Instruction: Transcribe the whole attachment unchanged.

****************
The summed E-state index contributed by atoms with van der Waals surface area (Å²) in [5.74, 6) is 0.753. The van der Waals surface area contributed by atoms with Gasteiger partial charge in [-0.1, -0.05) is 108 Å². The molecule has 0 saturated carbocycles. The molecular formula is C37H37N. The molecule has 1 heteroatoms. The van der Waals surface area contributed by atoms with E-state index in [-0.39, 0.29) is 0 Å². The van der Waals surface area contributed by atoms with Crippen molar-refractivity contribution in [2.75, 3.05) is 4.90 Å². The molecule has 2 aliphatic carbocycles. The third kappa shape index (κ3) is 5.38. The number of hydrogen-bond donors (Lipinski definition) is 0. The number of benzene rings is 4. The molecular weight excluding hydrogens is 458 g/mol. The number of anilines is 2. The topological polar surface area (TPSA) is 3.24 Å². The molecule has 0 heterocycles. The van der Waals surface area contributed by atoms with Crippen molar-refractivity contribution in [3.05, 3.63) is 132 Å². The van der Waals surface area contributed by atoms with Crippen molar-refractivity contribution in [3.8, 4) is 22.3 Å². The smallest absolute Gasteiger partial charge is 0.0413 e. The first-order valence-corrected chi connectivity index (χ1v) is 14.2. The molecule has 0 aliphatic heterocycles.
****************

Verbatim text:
The summed E-state index contributed by atoms with van der Waals surface area (Å²) in [5.74, 6) is 0.753. The van der Waals surface area contributed by atoms with Gasteiger partial charge in [-0.1, -0.05) is 108 Å². The molecule has 0 saturated carbocycles. The molecular formula is C37H37N. The molecule has 1 heteroatoms. The van der Waals surface area contributed by atoms with E-state index in [-0.39, 0.29) is 0 Å². The van der Waals surface area contributed by atoms with Crippen molar-refractivity contribution in [2.75, 3.05) is 4.90 Å². The molecule has 2 aliphatic carbocycles. The third kappa shape index (κ3) is 5.38. The number of hydrogen-bond donors (Lipinski definition) is 0. The number of benzene rings is 4. The molecular weight excluding hydrogens is 458 g/mol. The number of anilines is 2. The topological polar surface area (TPSA) is 3.24 Å². The molecule has 0 heterocycles. The van der Waals surface area contributed by atoms with Crippen molar-refractivity contribution in [3.05, 3.63) is 132 Å². The van der Waals surface area contributed by atoms with Crippen molar-refractivity contribution in [3.8, 4) is 22.3 Å². The smallest absolute Gasteiger partial charge is 0.0413 e. The first-order valence-corrected chi connectivity index (χ1v) is 14.2. The molecule has 0 aliphatic heterocycles.